The Weedpatch Camp became the Sunset Labor Camp. On February 6, 1958, it was taken over by Kern County and on May 24, 1965 it was deeded over to the Kern County Housing authority.
Wooden frame buildings have replaced the tin buildings and tents, but the original Post Office, the Library and the large Community Building still are there in a fenced off area. They are in good condition but the Kern County Housing Authority plans to restore them to their original condition as closely as possible. This Camp now houses migrant workers from April to September.
Former Lamont librarian Doris Weddell became fascinated with this period in our history. She started collecting books, photographs and newspaper articles. Memorabilia was also donated to her by visitors to the Dust Bowl Room at the Lamont Library. In the past years, attention to the Dust Bowl Era has grown. The Dust Bowl Collection is being used more and more by teachers, students and historians and is getting world wide attention. Those migrants who came to California during the 1930s and 1940s are coming back to where it all began and many who revisit the Weedpatch Camp say they find their visit a "cleansing experience." Today they are proud to be called "Okies."

An exerpt from John Steinbeck’s The Grapes of Wrath:

“There is a crime here that goes beyond denunciation. There is a sorrow here that weeping cannot symbolize. There is a failure here that topples all our success. The fertile earth, the straight tree rows, the sturdy trunks, and the ripe fruit. And children dying of pellagra must die because a profit cannot be taken from an orange. And coroners must fill in the certificate-died of malnutrition-because the food must rot, must be forced to rot.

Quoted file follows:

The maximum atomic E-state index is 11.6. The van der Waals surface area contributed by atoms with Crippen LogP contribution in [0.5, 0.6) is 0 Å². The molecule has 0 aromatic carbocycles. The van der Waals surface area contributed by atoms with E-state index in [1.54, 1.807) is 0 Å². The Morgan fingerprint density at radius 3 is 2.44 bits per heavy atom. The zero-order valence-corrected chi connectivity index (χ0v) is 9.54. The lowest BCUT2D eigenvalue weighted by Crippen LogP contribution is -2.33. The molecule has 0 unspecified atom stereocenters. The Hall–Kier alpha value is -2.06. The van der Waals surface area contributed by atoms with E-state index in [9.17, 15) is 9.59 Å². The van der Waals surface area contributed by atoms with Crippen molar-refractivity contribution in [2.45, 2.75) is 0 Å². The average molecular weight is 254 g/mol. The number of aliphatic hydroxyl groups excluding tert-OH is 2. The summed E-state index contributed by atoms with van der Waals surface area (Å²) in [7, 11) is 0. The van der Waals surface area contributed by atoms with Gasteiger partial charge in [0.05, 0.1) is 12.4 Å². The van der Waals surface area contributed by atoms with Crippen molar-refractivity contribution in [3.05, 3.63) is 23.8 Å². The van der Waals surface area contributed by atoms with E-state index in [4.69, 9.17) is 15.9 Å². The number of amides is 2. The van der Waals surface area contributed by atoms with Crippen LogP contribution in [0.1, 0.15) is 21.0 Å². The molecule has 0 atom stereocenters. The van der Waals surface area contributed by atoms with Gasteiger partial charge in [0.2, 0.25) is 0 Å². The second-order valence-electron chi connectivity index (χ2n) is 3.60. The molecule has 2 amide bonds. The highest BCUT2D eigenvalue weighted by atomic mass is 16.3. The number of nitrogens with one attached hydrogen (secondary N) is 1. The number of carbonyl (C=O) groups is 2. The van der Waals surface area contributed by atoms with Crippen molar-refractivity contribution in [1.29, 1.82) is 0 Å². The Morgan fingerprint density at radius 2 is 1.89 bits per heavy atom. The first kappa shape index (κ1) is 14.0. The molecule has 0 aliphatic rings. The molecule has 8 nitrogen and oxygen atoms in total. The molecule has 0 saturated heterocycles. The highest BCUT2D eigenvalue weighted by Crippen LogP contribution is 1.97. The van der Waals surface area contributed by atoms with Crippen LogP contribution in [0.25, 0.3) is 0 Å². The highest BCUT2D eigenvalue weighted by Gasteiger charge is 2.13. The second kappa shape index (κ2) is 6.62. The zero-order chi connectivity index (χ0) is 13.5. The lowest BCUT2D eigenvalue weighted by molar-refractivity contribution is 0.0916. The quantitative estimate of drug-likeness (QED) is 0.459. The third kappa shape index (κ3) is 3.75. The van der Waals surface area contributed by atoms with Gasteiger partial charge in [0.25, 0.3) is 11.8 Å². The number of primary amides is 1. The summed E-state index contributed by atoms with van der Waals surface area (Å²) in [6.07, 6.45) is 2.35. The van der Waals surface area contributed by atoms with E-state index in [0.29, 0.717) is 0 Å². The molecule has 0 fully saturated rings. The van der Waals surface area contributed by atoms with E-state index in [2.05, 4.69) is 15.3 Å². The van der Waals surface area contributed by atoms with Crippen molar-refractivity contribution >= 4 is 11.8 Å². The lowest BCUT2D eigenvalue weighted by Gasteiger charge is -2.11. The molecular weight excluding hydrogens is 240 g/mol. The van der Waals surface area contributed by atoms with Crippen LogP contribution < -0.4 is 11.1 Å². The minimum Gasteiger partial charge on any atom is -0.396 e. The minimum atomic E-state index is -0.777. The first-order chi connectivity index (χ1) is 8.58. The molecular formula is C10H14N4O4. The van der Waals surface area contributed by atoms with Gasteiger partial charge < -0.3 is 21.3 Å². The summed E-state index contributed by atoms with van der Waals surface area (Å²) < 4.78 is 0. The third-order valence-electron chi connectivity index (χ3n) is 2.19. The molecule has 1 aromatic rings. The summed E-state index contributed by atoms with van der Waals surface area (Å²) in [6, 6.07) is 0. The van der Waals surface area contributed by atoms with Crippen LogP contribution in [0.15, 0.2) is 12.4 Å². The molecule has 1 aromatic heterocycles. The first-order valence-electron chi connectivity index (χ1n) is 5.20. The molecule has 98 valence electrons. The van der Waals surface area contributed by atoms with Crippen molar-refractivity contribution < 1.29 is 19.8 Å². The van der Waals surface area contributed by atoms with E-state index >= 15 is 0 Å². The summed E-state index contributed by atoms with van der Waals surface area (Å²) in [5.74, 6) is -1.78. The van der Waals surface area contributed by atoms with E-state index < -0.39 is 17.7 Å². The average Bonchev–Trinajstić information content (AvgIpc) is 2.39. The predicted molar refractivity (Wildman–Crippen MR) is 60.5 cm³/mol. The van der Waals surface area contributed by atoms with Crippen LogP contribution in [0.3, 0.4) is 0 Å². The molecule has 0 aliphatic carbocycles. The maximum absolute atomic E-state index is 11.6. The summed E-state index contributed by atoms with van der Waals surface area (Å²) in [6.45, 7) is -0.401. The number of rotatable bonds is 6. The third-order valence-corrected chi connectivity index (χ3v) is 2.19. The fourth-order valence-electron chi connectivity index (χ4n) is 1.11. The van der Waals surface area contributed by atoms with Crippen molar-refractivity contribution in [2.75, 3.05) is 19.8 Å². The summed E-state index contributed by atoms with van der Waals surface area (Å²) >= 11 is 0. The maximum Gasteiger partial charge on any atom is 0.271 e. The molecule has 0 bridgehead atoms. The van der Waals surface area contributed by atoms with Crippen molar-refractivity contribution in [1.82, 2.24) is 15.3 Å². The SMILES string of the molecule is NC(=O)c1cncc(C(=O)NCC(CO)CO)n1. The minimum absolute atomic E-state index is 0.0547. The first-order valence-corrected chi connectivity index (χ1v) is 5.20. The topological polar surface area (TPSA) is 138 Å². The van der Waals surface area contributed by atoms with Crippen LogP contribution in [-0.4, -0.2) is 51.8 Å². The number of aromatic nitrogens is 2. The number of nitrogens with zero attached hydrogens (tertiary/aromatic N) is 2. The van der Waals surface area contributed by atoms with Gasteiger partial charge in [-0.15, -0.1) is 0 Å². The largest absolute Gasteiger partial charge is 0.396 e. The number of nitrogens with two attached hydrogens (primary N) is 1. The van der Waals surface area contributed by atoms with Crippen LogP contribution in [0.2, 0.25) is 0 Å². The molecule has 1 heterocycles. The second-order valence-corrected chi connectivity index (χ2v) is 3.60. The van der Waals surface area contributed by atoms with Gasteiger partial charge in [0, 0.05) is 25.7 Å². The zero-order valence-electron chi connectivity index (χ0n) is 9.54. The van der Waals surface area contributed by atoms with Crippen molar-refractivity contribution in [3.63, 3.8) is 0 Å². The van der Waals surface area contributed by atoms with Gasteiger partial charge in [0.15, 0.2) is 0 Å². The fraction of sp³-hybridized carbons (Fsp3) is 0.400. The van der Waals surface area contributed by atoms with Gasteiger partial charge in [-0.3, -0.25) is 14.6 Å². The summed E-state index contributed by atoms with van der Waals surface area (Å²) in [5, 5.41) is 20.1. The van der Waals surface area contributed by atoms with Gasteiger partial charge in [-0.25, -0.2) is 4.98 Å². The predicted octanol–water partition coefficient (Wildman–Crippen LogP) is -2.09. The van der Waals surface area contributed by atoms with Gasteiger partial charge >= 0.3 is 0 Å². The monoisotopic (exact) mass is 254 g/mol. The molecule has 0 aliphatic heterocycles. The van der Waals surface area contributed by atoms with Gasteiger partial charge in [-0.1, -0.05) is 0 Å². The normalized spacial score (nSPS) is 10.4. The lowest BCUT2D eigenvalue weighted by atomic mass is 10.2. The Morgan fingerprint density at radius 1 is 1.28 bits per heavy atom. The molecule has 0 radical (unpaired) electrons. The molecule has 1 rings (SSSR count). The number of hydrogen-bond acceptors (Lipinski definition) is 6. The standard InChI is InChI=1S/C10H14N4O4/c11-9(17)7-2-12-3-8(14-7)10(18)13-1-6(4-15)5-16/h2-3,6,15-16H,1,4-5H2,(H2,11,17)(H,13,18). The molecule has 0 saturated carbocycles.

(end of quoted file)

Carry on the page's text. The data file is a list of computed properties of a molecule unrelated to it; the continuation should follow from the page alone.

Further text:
The people come with nets to fish for potatoes in the river, and the guards hold them back; they come in rattling cars to get the dumped oranges, but the kerosene is sprayed. And they stand still and watch the potatoes float by, listen to the screaming pigs being killed in a ditch and covered with quicklime, watch the mountains of oranges slop down to a putrefying ooze; and in the eyes of the people there is the failure; and in the eyes of the hungry there is a growing wrath. In the souls of the people the grapes of wrath are filling and growing heavy, growing heavy for the vintage.”

The Weedpatch Camp structures are the last to survive of all the many Hoovervilles and other such camps in California. To take a look at these remaining structures, head east on Highway 58 from Bakersfield towards Techachapi. Take the Weedpatch Highway exit and take it through Lamont and Weedpatch, turning left onto Sunset Boulevard. What was once the Weedpatch Camp is now the Arvin Migrant Center on the right side of the street. Northeast of the complex are the few remaining structures (the post office, library and community center). The largest building is the community center. Walk to the northeast corner of this large, old building and located the ancient cooler propped up on a wooden frame next to two volunteer trees. Underneath the cooler is a ventilation screen for the crawlspace under the building. A small hole has been worn in this screen and is used as a stray cat through-way. Reach within this hole to the left and you will find a see-through bright pink letterbox.

**UPDATE** The Weedpatch Camp is currently under changes. It will soon be a museum, but for now a new chain-link fence has been set around the perimeter. Only be special access can this box be reached. Contact Doris Weddell, Librarian, Lamont Library to access buildings.